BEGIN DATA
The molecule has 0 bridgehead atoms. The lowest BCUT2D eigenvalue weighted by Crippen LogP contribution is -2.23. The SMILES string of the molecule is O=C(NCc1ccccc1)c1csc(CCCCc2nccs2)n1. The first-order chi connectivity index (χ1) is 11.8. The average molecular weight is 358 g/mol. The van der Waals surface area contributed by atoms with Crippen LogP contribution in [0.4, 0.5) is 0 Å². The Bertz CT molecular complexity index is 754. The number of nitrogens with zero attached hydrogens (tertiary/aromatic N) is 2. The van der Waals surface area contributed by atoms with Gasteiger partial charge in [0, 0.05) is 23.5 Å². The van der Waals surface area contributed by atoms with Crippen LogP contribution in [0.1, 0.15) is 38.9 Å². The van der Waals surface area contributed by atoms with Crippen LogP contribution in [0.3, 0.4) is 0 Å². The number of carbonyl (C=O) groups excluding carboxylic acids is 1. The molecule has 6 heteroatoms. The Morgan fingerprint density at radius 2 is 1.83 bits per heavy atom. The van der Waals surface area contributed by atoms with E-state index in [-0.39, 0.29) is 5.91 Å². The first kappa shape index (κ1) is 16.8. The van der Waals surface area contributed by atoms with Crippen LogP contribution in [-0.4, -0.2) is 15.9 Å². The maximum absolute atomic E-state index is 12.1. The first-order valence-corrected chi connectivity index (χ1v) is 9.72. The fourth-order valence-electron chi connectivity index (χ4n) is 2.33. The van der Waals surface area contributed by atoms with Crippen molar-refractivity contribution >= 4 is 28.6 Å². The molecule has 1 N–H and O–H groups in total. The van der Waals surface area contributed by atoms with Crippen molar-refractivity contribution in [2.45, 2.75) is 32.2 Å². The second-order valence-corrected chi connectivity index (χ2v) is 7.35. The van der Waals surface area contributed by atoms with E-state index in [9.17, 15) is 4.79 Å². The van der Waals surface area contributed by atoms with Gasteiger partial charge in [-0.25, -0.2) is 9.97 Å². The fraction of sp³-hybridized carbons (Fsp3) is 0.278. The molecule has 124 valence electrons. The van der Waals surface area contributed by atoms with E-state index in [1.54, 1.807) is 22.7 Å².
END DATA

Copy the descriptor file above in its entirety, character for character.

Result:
The molecule has 0 bridgehead atoms. The lowest BCUT2D eigenvalue weighted by Crippen LogP contribution is -2.23. The SMILES string of the molecule is O=C(NCc1ccccc1)c1csc(CCCCc2nccs2)n1. The first-order chi connectivity index (χ1) is 11.8. The average molecular weight is 358 g/mol. The van der Waals surface area contributed by atoms with Crippen LogP contribution in [0.4, 0.5) is 0 Å². The Bertz CT molecular complexity index is 754. The number of nitrogens with zero attached hydrogens (tertiary/aromatic N) is 2. The van der Waals surface area contributed by atoms with Gasteiger partial charge in [0, 0.05) is 23.5 Å². The van der Waals surface area contributed by atoms with Crippen LogP contribution in [0.1, 0.15) is 38.9 Å². The van der Waals surface area contributed by atoms with Crippen LogP contribution in [0.3, 0.4) is 0 Å². The number of carbonyl (C=O) groups excluding carboxylic acids is 1. The molecule has 6 heteroatoms. The Morgan fingerprint density at radius 2 is 1.83 bits per heavy atom. The van der Waals surface area contributed by atoms with E-state index in [-0.39, 0.29) is 5.91 Å². The first kappa shape index (κ1) is 16.8. The van der Waals surface area contributed by atoms with Crippen LogP contribution in [-0.4, -0.2) is 15.9 Å². The maximum absolute atomic E-state index is 12.1. The first-order valence-corrected chi connectivity index (χ1v) is 9.72. The fourth-order valence-electron chi connectivity index (χ4n) is 2.33. The van der Waals surface area contributed by atoms with Crippen molar-refractivity contribution >= 4 is 28.6 Å². The molecule has 1 N–H and O–H groups in total. The van der Waals surface area contributed by atoms with Crippen molar-refractivity contribution in [2.45, 2.75) is 32.2 Å². The second-order valence-corrected chi connectivity index (χ2v) is 7.35. The van der Waals surface area contributed by atoms with E-state index in [9.17, 15) is 4.79 Å². The van der Waals surface area contributed by atoms with Gasteiger partial charge in [-0.25, -0.2) is 9.97 Å². The fraction of sp³-hybridized carbons (Fsp3) is 0.278. The molecule has 124 valence electrons. The van der Waals surface area contributed by atoms with E-state index in [1.54, 1.807) is 22.7 Å².